Econ 1200 Week of 1/11 Notes
Econ 1200 Week of 1/11 Notes 1200
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This 3 page Class Notes was uploaded by Kaitlin Myers on Wednesday January 13, 2016. The Class Notes belongs to 1200 at University of Toledo taught by Andrew D. Blazsik in Fall 2016. Since its upload, it has received 63 views. For similar materials see Principles Of Microeconomics in Economcs at University of Toledo.
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Date Created: 01/13/16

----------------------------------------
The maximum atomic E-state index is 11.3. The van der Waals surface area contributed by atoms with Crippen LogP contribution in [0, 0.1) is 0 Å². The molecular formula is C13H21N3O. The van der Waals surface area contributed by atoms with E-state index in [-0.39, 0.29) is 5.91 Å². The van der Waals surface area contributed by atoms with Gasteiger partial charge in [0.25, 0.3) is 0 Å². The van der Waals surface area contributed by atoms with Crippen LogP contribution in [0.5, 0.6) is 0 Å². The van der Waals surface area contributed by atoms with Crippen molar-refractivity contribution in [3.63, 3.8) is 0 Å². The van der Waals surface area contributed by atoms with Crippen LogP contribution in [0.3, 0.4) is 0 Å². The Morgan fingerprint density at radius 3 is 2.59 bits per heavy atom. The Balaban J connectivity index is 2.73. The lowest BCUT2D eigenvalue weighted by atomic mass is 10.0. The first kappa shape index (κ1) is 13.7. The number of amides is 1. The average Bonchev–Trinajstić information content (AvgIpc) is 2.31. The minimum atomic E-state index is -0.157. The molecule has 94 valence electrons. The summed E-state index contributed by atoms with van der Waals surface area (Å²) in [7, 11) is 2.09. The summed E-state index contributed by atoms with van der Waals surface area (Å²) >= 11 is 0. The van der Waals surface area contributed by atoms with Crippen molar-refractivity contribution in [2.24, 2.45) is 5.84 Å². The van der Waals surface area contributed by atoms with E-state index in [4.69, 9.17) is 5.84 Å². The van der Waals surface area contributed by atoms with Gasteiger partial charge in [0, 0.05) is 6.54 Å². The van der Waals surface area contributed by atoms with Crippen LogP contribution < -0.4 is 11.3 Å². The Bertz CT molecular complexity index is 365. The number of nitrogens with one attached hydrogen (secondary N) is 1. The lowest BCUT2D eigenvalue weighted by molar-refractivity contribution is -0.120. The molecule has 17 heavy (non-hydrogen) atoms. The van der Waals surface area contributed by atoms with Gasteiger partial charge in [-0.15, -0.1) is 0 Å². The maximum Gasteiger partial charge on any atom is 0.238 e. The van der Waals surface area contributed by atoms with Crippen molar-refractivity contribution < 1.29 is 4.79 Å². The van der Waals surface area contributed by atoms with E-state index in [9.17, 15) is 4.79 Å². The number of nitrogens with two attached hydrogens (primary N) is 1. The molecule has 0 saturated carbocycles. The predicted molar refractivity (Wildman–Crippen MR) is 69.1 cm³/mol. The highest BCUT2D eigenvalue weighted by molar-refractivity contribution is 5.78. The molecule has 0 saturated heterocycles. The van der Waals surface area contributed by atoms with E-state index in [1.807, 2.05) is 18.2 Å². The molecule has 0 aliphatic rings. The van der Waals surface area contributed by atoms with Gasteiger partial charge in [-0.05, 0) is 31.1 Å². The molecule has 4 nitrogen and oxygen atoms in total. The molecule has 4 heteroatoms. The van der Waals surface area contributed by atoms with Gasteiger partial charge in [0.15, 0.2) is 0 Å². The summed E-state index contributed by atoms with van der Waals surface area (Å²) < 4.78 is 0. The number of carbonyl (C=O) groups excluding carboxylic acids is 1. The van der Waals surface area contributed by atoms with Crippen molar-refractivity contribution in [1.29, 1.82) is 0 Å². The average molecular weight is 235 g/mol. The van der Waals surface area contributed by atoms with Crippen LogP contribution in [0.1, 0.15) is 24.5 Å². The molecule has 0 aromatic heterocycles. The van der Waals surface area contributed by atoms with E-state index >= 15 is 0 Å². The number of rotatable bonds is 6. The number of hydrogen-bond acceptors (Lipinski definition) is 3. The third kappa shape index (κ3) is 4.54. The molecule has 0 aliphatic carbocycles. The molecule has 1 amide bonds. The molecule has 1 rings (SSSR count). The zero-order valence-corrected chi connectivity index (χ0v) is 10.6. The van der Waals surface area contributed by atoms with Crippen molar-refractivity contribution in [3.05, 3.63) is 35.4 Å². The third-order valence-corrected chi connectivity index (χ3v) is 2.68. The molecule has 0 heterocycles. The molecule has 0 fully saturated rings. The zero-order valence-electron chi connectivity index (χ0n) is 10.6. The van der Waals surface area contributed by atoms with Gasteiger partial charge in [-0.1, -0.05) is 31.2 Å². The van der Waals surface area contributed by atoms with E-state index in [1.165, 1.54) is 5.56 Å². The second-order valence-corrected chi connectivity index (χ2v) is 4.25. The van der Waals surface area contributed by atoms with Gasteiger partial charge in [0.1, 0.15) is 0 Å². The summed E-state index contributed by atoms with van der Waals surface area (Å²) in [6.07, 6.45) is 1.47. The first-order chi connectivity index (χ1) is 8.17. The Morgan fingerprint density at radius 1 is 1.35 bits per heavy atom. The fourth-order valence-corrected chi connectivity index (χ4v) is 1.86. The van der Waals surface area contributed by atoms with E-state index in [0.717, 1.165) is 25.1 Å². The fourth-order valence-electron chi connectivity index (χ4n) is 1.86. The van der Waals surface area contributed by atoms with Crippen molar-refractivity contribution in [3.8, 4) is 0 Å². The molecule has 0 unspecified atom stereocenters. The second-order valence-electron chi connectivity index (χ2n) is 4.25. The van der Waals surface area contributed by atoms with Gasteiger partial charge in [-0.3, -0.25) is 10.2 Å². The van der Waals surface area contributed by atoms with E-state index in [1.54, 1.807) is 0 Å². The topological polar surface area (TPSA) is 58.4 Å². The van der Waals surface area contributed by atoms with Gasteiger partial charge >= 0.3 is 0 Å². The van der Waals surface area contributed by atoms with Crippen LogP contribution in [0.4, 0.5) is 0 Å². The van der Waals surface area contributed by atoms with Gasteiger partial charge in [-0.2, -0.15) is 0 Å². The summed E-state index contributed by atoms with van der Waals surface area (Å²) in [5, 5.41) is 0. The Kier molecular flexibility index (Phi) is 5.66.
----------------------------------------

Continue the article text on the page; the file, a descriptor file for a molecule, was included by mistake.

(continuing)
Econ 1200 Week of 1/11 Notes Terms: Economics: Social science that studies the choices that individuals, businesses and governments make as they cope with scarcity. Micro: Small decisions on how businesses are influences by the government. Macro: Study of the economy on a large scale. (Country, world) Scarcity: Condition that arises because wants exceeds the ability of resources to satisfy them. The inability to satisfy all our wants. Goods and Services: the objects and actions that people value and produce to satisfy human wants. Tradeoff: Giving up one thing for another. Opportunity Costs: The best thing you must give up to get something else. Margin: Choice made by comparing all relevant alternatives. The last item sold, or one specific unit. Marginal Costs: The opportunity cost of one single unit. Marginal Benefit: The benefit of a oneunit increase in an activity. Slope: y/x = rate of change. Ch. 2 1. Consumption of goods and services a. Everything we purchase in the market 2. Capital Goods 3. Factors of production a . Land, labor, capital Ch.3 1. Production Possibilities a. A limit on what can be produced b. c. The blue line is called the Production Possibility Frontier: a boundary between the combinations of goods and services that can be produced and the combinations that cannot be produced. i. Points B, D, and C are all attainable because they are on the blue line. ii. Point A is not an efficient point, but it is attainable. iii. Point X is not attainable due to limited resources/scarcity. d. Opportunity cost formula: What you’re giving up/what you’re getting e. To attain something that is not attainable, increase capital and labor. f. Comparative advantage: If it is easier to produce more of one product to trade with another country for another product that they are giving up. g. i. If you jump from Point X to Point A, that is called a Free Lunch: anytime you get something without giving up something else. h. Absolute Advantage: Whoever is better at producing the product will do it.
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